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Research Article  |   February 1993
Self-Evaluation and Self-Concept of Adolescents With Physical Disabilities
Author Affiliations
  • Gillian A. King, PhD, is Research Coordinator, Thames Valley Children’s Centre, 779 Base Line Road East, London, Ontario, Canada, N6C 5Y6
  • Izabela Z. Shultz, PhD, C Psych, is a Psychologist, Thames Valley Children’s Centre, London, Ontario, Canada
  • Kathleen Steel, MSc, is a doctoral candidate, Department of Epidemiology and Biostatistics, University of Western Ontario, Ontario, Canada
  • Michelle Gilpin, MA, is a Psychometrist, Thames Valley Children’s Centre, London, Ontario, Canada
  • Tamzin Cathers, BA, is a Research Assistant, Thames Valley Children’s Centre, London, Ontario, Canada
Article Information
Pediatric Evaluation and Intervention / Rehabilitation, Participation, and Disability / Research
Research Article   |   February 1993
Self-Evaluation and Self-Concept of Adolescents With Physical Disabilities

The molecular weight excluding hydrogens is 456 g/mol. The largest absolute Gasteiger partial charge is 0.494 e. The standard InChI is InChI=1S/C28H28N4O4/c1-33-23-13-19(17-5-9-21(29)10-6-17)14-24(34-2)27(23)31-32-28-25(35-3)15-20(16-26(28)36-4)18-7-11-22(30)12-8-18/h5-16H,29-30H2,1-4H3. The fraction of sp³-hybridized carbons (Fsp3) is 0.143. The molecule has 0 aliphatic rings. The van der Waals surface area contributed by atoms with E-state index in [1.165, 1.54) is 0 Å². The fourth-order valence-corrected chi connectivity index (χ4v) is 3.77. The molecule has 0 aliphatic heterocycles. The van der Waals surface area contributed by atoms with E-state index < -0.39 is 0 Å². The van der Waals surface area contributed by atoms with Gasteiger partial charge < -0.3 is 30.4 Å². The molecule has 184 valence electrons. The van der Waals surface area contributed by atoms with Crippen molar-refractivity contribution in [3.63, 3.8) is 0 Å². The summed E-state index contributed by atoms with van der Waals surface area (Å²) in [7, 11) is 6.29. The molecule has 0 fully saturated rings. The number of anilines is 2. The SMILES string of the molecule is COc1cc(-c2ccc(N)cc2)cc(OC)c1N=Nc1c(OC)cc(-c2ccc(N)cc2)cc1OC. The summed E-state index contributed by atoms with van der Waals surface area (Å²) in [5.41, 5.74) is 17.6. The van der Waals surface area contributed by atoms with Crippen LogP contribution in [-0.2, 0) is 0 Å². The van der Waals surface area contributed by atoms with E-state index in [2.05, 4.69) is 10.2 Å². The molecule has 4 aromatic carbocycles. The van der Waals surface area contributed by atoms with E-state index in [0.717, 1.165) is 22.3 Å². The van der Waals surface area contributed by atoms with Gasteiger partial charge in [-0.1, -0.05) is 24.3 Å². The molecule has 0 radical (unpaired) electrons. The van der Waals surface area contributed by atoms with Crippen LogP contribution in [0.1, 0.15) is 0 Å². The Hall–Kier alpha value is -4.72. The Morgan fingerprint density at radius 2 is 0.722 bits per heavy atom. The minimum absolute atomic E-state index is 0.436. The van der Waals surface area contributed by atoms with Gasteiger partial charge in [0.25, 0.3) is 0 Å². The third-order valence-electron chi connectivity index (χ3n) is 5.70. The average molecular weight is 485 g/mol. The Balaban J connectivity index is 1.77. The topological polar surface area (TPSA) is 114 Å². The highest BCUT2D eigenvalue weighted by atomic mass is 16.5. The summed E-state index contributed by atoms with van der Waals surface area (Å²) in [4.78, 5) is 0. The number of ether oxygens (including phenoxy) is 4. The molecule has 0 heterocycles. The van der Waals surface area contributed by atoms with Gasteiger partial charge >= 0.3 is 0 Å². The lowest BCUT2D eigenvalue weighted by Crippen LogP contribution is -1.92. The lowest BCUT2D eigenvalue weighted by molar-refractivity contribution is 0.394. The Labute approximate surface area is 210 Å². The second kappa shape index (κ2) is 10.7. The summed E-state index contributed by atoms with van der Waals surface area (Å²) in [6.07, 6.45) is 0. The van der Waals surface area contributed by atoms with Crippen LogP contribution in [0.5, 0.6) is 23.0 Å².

American Journal of Occupational Therapy, February 1993, Vol. 47, 132-140. doi:10.5014/ajot.47.2.132
American Journal of Occupational Therapy, February 1993, Vol. 47, 132-140. doi:10.5014/ajot.47.2.132
Abstract

Fifty-three adolescents aged 14 to 18 years with diagnoses of cerebral palsy (n = 27), cleft lip or palate or both (n = 17), or spina bifida (n = 9) took part in this study examining their self-esteem, self-concept, self-acceptance, social self-efficacy, and values, as measured by standardized instruments. Comparisons were made separately for males and females with norms developed for adolescents without disabilities. Significant differences were found only on several aspects of self-concept: females with physical disabilities were lower in perceived social acceptance, athletic competence, and romantic appeal than the normative sample, and males with physical disabilities were lower in perceived scholastic competence, athletic competence, and romantic appeal. In addition, social self-efficacy was found to be a significant predictor of both independence and persistence in adolescents with disabilities, who were significantly less independent and persistent than were normative samples. The discussion focuses on the usefulness of the findings regarding social self-efficacy and the implications of the findings for occupational therapists.